It was PaganLink participants which kicked off the enthusiasm in the UK for ‘mass rituals’ – events, group and solo participation all coinciding on a particular time and day – the Summer Solstice for example – in order to raise energy or at least awareness of particular issues.

In the early 1990s a conversation started on the subject of ‘Ecomagic’ – largely inspired by the activities of the Dragon Environmental Network – magic inspired not only to protect the land but also to empower those who were activists. There was much debate over the politics of ‘power over’ vs ’empowerment’, or – from the chaos kids – whether it was useful to magically attack institutions rather than individuals; or to try and send share prices tumbling down.

Encyclopedia Psychedelica did a centre-page pullout of a ‘Magic Maggie Healing Doll’ and invited readers to stick acupuncture needles into her heart chakra in order to release her inner ‘love’. Of course one can’t speculate about possible results, but legend has it that she cried in public for the first time soon after that issue of EP was published.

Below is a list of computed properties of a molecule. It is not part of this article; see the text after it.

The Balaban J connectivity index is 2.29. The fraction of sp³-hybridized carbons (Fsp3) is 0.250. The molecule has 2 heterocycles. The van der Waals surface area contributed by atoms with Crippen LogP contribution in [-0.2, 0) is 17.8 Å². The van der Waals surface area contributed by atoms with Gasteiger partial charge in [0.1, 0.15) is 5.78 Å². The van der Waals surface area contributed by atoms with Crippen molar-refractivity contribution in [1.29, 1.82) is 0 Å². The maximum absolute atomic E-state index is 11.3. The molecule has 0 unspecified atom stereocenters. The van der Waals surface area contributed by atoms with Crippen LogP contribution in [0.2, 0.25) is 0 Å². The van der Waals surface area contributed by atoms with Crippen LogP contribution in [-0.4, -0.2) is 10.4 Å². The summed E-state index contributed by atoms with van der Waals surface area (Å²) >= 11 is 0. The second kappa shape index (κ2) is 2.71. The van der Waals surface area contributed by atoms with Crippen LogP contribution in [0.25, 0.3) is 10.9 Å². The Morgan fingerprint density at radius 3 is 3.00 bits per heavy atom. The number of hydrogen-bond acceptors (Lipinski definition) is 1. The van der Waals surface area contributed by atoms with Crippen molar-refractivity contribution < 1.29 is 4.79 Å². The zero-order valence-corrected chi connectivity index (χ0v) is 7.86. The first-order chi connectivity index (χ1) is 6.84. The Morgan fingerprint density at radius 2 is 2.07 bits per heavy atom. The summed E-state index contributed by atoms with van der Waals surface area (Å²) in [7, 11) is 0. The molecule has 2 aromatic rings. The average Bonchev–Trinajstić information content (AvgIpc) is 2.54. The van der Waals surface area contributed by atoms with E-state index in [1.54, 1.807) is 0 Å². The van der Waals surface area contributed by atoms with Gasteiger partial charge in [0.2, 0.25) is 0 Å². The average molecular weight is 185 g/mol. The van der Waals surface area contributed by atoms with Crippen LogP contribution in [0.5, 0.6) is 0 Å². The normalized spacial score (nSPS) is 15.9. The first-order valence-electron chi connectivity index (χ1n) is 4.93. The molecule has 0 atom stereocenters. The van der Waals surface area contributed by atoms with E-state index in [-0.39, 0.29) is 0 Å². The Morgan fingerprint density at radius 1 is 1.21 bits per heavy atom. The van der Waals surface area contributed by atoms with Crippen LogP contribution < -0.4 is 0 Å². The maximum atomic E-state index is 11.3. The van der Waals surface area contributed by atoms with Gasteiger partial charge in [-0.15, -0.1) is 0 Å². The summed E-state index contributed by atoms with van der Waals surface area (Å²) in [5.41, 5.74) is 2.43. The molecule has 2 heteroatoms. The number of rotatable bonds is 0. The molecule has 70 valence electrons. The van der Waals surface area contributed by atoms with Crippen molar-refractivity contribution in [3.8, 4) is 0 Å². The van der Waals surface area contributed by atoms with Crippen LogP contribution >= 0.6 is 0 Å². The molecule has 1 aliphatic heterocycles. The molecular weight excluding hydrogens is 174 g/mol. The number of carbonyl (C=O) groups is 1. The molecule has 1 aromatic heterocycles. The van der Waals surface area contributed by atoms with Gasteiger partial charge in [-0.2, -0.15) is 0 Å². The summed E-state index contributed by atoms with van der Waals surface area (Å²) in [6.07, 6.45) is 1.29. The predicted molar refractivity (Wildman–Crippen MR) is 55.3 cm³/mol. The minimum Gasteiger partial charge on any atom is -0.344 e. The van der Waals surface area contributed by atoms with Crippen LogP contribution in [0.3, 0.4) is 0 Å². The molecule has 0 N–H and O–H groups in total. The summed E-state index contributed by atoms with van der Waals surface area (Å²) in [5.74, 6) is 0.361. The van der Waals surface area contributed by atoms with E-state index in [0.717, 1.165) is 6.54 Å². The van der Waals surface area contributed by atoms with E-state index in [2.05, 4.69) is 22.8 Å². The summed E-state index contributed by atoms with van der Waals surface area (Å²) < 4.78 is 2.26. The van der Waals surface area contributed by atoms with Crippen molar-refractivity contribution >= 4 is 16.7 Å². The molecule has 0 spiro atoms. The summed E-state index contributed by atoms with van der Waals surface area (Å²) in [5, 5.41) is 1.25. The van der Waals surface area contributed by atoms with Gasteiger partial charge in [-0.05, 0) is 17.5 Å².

There were magicians active in the 1983 London “Stop the City” event for example, but they didn’t go round spouting on about it (and I only found out about it years later after moving to London) and witches were present at Greenham Common and other Peace Camps. Pagans and Sorcerors were involved in the anti-Poll Tax protests, and famously, in the road protest movement of the 1990s.